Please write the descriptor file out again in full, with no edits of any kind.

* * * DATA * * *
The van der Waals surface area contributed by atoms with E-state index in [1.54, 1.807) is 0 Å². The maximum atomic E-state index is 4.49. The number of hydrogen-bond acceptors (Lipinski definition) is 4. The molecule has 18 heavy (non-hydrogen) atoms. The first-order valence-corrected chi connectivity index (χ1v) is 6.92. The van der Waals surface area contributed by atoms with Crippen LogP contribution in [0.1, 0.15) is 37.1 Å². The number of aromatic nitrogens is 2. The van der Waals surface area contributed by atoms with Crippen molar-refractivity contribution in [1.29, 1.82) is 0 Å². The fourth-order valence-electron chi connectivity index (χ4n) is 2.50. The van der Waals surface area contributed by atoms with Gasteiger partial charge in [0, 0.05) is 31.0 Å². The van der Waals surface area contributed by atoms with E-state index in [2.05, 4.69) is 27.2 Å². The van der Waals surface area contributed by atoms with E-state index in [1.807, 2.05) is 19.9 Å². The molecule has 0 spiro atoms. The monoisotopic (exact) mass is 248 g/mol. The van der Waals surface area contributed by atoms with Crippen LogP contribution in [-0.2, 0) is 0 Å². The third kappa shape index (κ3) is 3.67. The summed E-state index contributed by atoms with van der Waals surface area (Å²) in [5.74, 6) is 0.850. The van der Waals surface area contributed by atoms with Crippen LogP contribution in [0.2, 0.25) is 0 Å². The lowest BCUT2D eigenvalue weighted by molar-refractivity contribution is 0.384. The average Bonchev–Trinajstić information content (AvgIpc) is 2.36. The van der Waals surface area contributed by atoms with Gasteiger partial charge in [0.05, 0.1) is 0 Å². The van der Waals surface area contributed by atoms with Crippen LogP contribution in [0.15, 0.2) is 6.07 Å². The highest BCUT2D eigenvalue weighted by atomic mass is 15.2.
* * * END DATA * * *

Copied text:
The van der Waals surface area contributed by atoms with E-state index in [1.54, 1.807) is 0 Å². The maximum atomic E-state index is 4.49. The number of hydrogen-bond acceptors (Lipinski definition) is 4. The molecule has 18 heavy (non-hydrogen) atoms. The first-order valence-corrected chi connectivity index (χ1v) is 6.92. The van der Waals surface area contributed by atoms with Crippen LogP contribution in [0.1, 0.15) is 37.1 Å². The number of aromatic nitrogens is 2. The van der Waals surface area contributed by atoms with Crippen molar-refractivity contribution in [1.29, 1.82) is 0 Å². The fourth-order valence-electron chi connectivity index (χ4n) is 2.50. The van der Waals surface area contributed by atoms with Gasteiger partial charge in [0, 0.05) is 31.0 Å². The van der Waals surface area contributed by atoms with E-state index in [2.05, 4.69) is 27.2 Å². The van der Waals surface area contributed by atoms with E-state index in [1.807, 2.05) is 19.9 Å². The molecule has 0 spiro atoms. The monoisotopic (exact) mass is 248 g/mol. The van der Waals surface area contributed by atoms with Crippen LogP contribution in [-0.2, 0) is 0 Å². The third kappa shape index (κ3) is 3.67. The summed E-state index contributed by atoms with van der Waals surface area (Å²) in [5.74, 6) is 0.850. The van der Waals surface area contributed by atoms with Crippen LogP contribution in [0.2, 0.25) is 0 Å². The lowest BCUT2D eigenvalue weighted by molar-refractivity contribution is 0.384. The average Bonchev–Trinajstić information content (AvgIpc) is 2.36. The van der Waals surface area contributed by atoms with Gasteiger partial charge in [0.05, 0.1) is 0 Å². The van der Waals surface area contributed by atoms with Crippen LogP contribution in [0.15, 0.2) is 6.07 Å². The highest BCUT2D eigenvalue weighted by atomic mass is 15.2.